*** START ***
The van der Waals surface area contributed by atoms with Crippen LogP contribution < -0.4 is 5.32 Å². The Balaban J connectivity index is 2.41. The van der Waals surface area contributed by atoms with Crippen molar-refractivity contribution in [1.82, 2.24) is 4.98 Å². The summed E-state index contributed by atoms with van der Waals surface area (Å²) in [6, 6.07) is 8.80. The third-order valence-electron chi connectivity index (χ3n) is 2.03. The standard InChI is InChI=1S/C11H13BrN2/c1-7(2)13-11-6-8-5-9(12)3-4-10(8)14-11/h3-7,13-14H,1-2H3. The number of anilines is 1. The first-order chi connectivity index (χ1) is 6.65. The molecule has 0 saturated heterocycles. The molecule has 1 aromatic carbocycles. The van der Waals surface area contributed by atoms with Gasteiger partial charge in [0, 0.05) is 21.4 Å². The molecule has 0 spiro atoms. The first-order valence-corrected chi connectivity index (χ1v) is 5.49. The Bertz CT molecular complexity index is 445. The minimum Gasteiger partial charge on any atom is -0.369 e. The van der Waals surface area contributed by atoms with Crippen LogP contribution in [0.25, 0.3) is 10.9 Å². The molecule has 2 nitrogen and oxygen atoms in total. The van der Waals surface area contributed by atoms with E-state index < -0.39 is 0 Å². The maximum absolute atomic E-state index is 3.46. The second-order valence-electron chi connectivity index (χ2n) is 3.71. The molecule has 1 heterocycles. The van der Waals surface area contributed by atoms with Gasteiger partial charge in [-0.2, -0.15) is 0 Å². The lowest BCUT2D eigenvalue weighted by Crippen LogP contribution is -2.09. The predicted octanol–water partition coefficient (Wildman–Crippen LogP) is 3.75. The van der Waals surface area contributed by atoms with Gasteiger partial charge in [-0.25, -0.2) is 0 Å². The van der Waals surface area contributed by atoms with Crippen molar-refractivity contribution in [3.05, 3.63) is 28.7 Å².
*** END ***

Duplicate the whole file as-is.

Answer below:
The van der Waals surface area contributed by atoms with Crippen LogP contribution < -0.4 is 5.32 Å². The Balaban J connectivity index is 2.41. The van der Waals surface area contributed by atoms with Crippen molar-refractivity contribution in [1.82, 2.24) is 4.98 Å². The summed E-state index contributed by atoms with van der Waals surface area (Å²) in [6, 6.07) is 8.80. The third-order valence-electron chi connectivity index (χ3n) is 2.03. The standard InChI is InChI=1S/C11H13BrN2/c1-7(2)13-11-6-8-5-9(12)3-4-10(8)14-11/h3-7,13-14H,1-2H3. The number of anilines is 1. The first-order chi connectivity index (χ1) is 6.65. The molecule has 0 saturated heterocycles. The molecule has 1 aromatic carbocycles. The van der Waals surface area contributed by atoms with Gasteiger partial charge in [0, 0.05) is 21.4 Å². The molecule has 0 spiro atoms. The first-order valence-corrected chi connectivity index (χ1v) is 5.49. The Bertz CT molecular complexity index is 445. The minimum Gasteiger partial charge on any atom is -0.369 e. The van der Waals surface area contributed by atoms with Crippen LogP contribution in [0.25, 0.3) is 10.9 Å². The molecule has 2 nitrogen and oxygen atoms in total. The van der Waals surface area contributed by atoms with E-state index < -0.39 is 0 Å². The maximum absolute atomic E-state index is 3.46. The second-order valence-electron chi connectivity index (χ2n) is 3.71. The molecule has 1 heterocycles. The van der Waals surface area contributed by atoms with Gasteiger partial charge in [-0.2, -0.15) is 0 Å². The lowest BCUT2D eigenvalue weighted by Crippen LogP contribution is -2.09. The predicted octanol–water partition coefficient (Wildman–Crippen LogP) is 3.75. The van der Waals surface area contributed by atoms with Gasteiger partial charge in [-0.25, -0.2) is 0 Å². The van der Waals surface area contributed by atoms with Crippen molar-refractivity contribution in [3.05, 3.63) is 28.7 Å².